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“We Tried Advisory and It Didn’t Work”
(Originally titled “Designing Advisories for Resilience”)
In this Educational Leadership article, consultants Jeffrey Benson and Rachel Poliner describe their work with a number of secondary schools that have had difficulty implementing advisories and list the elements they believe are essential to success:
• The advisor’s role – The purpose of advisories is community building and youth development, which is unfamiliar territory for many teachers. Some feel awkward with sitting in a circle and holding open discussions and default to keeping students in straight rows and giving writing assignments rather than having them turn and talk. “These teachers may feel more comfortable in the short term,” say Benson and Poliner, “but they aren’t taking the risk of learning to be an advisor.” Principals and the advisory team can take specific steps to help: clearly describing the advisor’s role vis-à-vis the advisory curriculum, discipline issues, and parent contact; articulating the specific short- and long-term goals of advisories; and being careful to refer to advisor, advisee, and advisory meeting rather than teacher, student, and class period.
• Professional development – The most effective PD is run like an advisory group – small, lasting at least a year, and using rituals to establish a sense of community. It’s helpful to have a text (one Massachusetts high school read Carol Dweck’s Mindset) and think about schoolwide norms and practices (such as finding a replacement for wishing students “Good luck” before important athletic or academic events).
• Content, format, rituals, and materials – Advisory group leaders should have training, materials, and structures to develop students’: self-assessment and goal-setting; social competence, assertiveness, and sense of autonomy; communication, negotiation, and problem-solving skills; and sense of purpose for the future. “Advisors can help the group craft norms for good discussions, use varied discussion formats and techniques, and coach advisees when needed,” say Benson and Poliner. Advisories can discuss students’ time-management struggles, high and low points of the past week, service projects, hobbies and passions, and career goals. Advisories can also be the forum in which a major event in the news is discussed – for example, when students in one Boston school returned from their spring 2013 vacation marked by the Boston Marathon bombing, the principal blocked out a longer advisory period first thing in the morning, gave teachers discussion prompts and information on counseling resources, and held a staff discussion after school.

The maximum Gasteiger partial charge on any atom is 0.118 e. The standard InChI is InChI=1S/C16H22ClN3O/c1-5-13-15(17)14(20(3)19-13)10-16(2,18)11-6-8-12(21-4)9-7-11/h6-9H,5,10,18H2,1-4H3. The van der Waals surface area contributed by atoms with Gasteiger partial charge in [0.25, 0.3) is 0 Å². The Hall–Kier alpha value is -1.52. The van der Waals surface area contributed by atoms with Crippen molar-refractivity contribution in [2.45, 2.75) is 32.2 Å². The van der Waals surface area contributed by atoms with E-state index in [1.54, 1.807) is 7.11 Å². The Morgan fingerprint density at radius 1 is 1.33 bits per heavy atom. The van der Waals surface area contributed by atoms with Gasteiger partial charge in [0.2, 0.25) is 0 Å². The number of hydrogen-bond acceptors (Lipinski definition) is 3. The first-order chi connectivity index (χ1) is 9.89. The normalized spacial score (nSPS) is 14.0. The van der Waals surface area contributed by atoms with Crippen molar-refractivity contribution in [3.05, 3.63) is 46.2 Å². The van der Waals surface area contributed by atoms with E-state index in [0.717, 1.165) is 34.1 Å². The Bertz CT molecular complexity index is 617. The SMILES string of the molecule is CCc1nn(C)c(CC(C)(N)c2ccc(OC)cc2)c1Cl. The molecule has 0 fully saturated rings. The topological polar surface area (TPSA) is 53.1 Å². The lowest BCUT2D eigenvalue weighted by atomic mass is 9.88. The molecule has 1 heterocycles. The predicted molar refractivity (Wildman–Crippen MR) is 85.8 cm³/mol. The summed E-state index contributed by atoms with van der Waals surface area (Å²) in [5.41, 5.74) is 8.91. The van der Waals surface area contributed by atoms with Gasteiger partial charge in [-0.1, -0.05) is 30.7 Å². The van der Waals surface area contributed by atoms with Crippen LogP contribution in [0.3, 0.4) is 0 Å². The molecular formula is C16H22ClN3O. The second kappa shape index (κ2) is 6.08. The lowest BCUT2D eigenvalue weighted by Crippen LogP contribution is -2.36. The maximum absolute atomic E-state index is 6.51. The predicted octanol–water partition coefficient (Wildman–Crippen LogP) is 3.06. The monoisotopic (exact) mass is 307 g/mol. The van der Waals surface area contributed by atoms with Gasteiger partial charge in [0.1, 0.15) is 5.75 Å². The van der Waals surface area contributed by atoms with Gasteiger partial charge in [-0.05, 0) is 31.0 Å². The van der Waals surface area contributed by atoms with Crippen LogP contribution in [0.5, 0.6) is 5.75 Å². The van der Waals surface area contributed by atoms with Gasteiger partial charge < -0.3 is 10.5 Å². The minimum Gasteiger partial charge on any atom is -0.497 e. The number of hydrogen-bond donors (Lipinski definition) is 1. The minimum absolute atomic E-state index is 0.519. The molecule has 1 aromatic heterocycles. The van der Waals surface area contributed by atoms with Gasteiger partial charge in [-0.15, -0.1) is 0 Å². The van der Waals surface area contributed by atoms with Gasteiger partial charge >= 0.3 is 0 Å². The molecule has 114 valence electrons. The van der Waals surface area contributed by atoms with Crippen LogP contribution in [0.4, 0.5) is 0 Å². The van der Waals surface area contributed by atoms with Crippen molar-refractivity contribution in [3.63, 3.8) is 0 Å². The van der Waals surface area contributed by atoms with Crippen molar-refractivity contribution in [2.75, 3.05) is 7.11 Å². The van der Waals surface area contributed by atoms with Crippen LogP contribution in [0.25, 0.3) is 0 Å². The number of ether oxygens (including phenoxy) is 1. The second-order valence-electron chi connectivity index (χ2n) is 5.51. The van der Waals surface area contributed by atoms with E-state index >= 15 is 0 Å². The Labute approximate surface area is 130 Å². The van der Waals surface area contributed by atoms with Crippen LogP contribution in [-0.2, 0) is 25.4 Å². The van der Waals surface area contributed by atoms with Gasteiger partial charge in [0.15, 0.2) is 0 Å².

• Structures – Benson and Poliner mention two different approaches to scheduling: one high school has 30-minute advisories twice a week; another has a 10-minute check-in mid-morning every day and a 40-minute advisory once a month.
• Groupings – Small is better, say Benson and Poliner. One school found that with groups of 20, even with two advisors in the room, students acted the way they did in regular classes. The school split the groups in two and found alternative spaces to meet. Groupings can be by grade or mixed-grade, and it’s best to keep groups and their advisors together for several years.
• Aligning with school mission and context – “The values promoted in advisory should be expressed throughout the school,” say Benson and Poliner. This means connecting advisory to counseling, schoolwide student leadership programs, induction of new students and staff, school spirit activities, and discipline policies.
• Assessment and feedback – Each school’s advisory coordinating team needs to use surveys, focus groups, and classroom visits to continuously assess what’s working and what’s not with scheduling, grouping, curriculum, and materials.
• Stamina – Schools need to make necessary adjustments and stick with advisories, conclude Benson and Poliner. Done right, they can make a major difference to school climate, staff efficacy, and students’ lives.
“Designing Advisories for Resilience” by Jeffrey Benson and Rachel Poliner in Educational Leadership, September 2013 (Vol. 71, #1, p. 50-55), www.ascd.org; the authors can be reached at JeffreyBenson@LeadersAndLearners.org and RachelPoliner@LeadersAndLearners.org.
From the Marshall Memo #502